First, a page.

4. Haripada Bhowmick died on April 28, 1959. On April 7, 1960, Birendra applied for probate of the above Will. On September 1, 1960, the probate appears to have been granted on consent. On November 7, 1962, Sovana Bhowmick made a reference for her monthly maintenance and for provision for her residence. The arbitrators, however, for reasons beyond their control, could not take any effective steps in the matter until May 7, 1964, when, on receipt of a further complaint from Sovana on or about May 6, 1964, they gave the effective notice, received by Birendra on or about May 7, 1964, fixing June 27, 1964, for hearing. On June 27, 1964, the arbitrators met at a meeting and, on August 23, 19G4, the disputed award was made. On the same day, the arbitrators wrote to the parties, informing them that they had met and signed their award on August 23, 1964. A copy of the award appears to have been sent to Birendra on September 12, 1964, On September 15, 1964, Sovana applied for the filing of the award and for the passing of a decree thereon. On October 3, 1964, Birendra filed his petition of objection. On November 11, 1964, the award was sent for registration and, on December 11, 1964, the award was registered. Thereafter, there were certain interlocutory proceedings, in which, by consent, Birendra was appointed Receiver in respect of one of the properties with certain directions and eventually, on March 16, 1966, the learned Subordinate Judge, Second Court, Alipore, before whom the above proceeding was pending, directed the award to be filed and a decree to be made on the same.

5. Birendra appealed from the above decree of the learned Subordinate Judge and this appeal was, eventually, allowed by the learned Additional District Judge, Fourth Court, Alipore, on August 23, 1966, and, thereafter, the present Rule was obtained by Sovana from this Court on October, 3, 1966, against the aforesaid decision of the learned Additional District Judge.

6. The principal points, which arise for consideration in this Rule, are three in number. Firstly, whether the learned Additional District Judge was right in taking the view that, in the instant case, there was not the requisite agreement in writing for the validity of the award in question and, in refusing, upon that view, to affirm the decree, passed by the learned Subordinate Judge. The second question, which would arise, would be whether the arbitrators exceed their jurisdiction in making the award beyond the time, contemplated for the same (vide, in this connection, Schedule I, Para 3 of the Arbitration Act, read with Section 3); or, in other words, whether the making of the disputed award would be hit by the law of limitation. The third point would be whether the arbitrators' award suffers from an error, apparent on the face of the records, in so far as they allotted more than one room to Sovana, and gave direction for the letting out, either by Birendra or by Sovana, of a part of the disputed properties for securing her (Sovana's) maintenance, which, according to Birendra, would be in excess of the provision under the Will of Haripada and contrary to the said Will.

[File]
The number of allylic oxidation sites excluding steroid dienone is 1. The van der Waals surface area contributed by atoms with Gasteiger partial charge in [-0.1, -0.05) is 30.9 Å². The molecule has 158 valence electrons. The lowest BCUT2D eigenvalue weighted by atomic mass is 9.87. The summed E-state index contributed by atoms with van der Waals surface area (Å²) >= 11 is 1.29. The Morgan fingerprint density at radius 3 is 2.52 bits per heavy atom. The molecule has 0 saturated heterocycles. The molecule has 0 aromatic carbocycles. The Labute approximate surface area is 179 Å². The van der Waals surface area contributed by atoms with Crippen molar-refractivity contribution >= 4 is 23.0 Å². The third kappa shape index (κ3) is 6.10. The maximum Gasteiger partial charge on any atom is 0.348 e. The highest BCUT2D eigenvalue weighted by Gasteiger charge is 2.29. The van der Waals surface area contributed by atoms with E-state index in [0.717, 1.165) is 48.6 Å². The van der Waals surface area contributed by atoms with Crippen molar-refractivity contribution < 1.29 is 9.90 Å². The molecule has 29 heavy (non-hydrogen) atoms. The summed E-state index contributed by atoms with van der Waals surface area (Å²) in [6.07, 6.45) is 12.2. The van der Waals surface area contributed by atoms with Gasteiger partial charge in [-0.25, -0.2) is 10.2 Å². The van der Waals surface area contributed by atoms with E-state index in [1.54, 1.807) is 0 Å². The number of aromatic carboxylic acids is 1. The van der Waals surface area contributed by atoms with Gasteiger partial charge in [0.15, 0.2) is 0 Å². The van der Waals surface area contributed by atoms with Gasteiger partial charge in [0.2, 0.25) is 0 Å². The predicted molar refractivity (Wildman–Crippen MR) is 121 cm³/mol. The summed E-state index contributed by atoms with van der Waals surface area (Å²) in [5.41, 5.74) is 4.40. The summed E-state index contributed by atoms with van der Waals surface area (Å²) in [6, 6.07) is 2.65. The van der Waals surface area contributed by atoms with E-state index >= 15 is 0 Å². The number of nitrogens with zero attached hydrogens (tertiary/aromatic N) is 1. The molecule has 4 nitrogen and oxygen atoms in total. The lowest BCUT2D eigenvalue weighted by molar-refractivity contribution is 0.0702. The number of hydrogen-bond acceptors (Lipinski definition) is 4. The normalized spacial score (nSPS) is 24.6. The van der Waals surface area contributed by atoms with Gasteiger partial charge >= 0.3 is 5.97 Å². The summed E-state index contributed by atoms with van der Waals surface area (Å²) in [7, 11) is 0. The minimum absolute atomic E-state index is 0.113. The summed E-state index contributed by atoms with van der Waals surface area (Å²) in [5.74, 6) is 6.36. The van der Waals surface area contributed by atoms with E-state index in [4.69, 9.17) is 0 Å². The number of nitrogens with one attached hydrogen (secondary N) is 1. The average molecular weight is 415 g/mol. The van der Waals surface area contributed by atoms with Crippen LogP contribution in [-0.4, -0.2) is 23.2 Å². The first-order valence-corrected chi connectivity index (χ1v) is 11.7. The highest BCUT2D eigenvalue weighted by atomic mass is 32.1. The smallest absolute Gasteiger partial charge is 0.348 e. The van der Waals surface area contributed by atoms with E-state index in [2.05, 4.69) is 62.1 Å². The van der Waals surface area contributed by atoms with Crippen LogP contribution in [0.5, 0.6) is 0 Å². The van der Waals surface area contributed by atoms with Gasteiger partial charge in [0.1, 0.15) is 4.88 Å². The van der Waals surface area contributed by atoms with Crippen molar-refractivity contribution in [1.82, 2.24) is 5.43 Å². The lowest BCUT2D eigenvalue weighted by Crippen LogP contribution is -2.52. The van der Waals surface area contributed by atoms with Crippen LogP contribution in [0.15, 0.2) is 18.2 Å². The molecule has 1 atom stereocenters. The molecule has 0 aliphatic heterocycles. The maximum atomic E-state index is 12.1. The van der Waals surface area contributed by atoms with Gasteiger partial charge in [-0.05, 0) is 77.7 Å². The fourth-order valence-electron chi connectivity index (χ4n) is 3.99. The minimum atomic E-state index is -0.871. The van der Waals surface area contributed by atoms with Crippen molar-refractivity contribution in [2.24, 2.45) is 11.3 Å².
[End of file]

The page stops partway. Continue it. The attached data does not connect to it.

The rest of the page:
7. The point of limitation has been overruled by both the Courts below. They have, taken the view, that the arbitrators entered on the reference, only on June 27, 1964, and the award was actually made on August 23, 1964. Obviously, if the time be counted from the above date June 27, 1964, the making of the award on August 23, 1964, would be well within time.

8. The opposite party Birendra, however, contended that the arbitrators must be held to have entered on the reference long ago, that is, from the moment, they accepted their appointment as arbitrators and indicated their desire to decide the disputes between the parties, if any. We do not accept this submission.

9. It is clear from what we have stated above that no effective step could be taken by the arbitrators in the matter of arbitration before, at any rate, May 7, 1964, when the final or effective notice was issued by them, and, accordingly, limitation, so far as the making of the disputed award is concerned, could not, in any event, start prior to that date, which was well within four months from the date of the said award, namely, August 23, 1964. No point of limitation, therefore, does really arise in the instant case.